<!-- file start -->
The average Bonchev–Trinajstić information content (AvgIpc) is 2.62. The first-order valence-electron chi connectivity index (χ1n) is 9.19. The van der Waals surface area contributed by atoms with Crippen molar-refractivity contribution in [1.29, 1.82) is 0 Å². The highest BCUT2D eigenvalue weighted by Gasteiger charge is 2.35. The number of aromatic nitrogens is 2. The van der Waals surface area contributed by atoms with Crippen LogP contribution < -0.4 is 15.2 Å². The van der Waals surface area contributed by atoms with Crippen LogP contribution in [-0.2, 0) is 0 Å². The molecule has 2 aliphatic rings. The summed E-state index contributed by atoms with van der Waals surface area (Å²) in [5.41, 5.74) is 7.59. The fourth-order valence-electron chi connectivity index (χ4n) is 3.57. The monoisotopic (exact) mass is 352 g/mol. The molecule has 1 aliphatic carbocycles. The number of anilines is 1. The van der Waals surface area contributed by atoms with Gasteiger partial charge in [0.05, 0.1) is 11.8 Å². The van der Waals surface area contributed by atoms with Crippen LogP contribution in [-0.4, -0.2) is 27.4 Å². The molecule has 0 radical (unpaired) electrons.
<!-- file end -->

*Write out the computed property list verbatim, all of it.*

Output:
The average Bonchev–Trinajstić information content (AvgIpc) is 2.62. The first-order valence-electron chi connectivity index (χ1n) is 9.19. The van der Waals surface area contributed by atoms with Crippen molar-refractivity contribution in [1.29, 1.82) is 0 Å². The highest BCUT2D eigenvalue weighted by Gasteiger charge is 2.35. The number of aromatic nitrogens is 2. The van der Waals surface area contributed by atoms with Crippen LogP contribution < -0.4 is 15.2 Å². The van der Waals surface area contributed by atoms with Crippen LogP contribution in [-0.2, 0) is 0 Å². The molecule has 2 aliphatic rings. The summed E-state index contributed by atoms with van der Waals surface area (Å²) in [5.41, 5.74) is 7.59. The fourth-order valence-electron chi connectivity index (χ4n) is 3.57. The monoisotopic (exact) mass is 352 g/mol. The molecule has 1 aliphatic carbocycles. The number of anilines is 1. The van der Waals surface area contributed by atoms with Gasteiger partial charge in [0.05, 0.1) is 11.8 Å². The van der Waals surface area contributed by atoms with Crippen LogP contribution in [-0.4, -0.2) is 27.4 Å². The molecule has 0 radical (unpaired) electrons.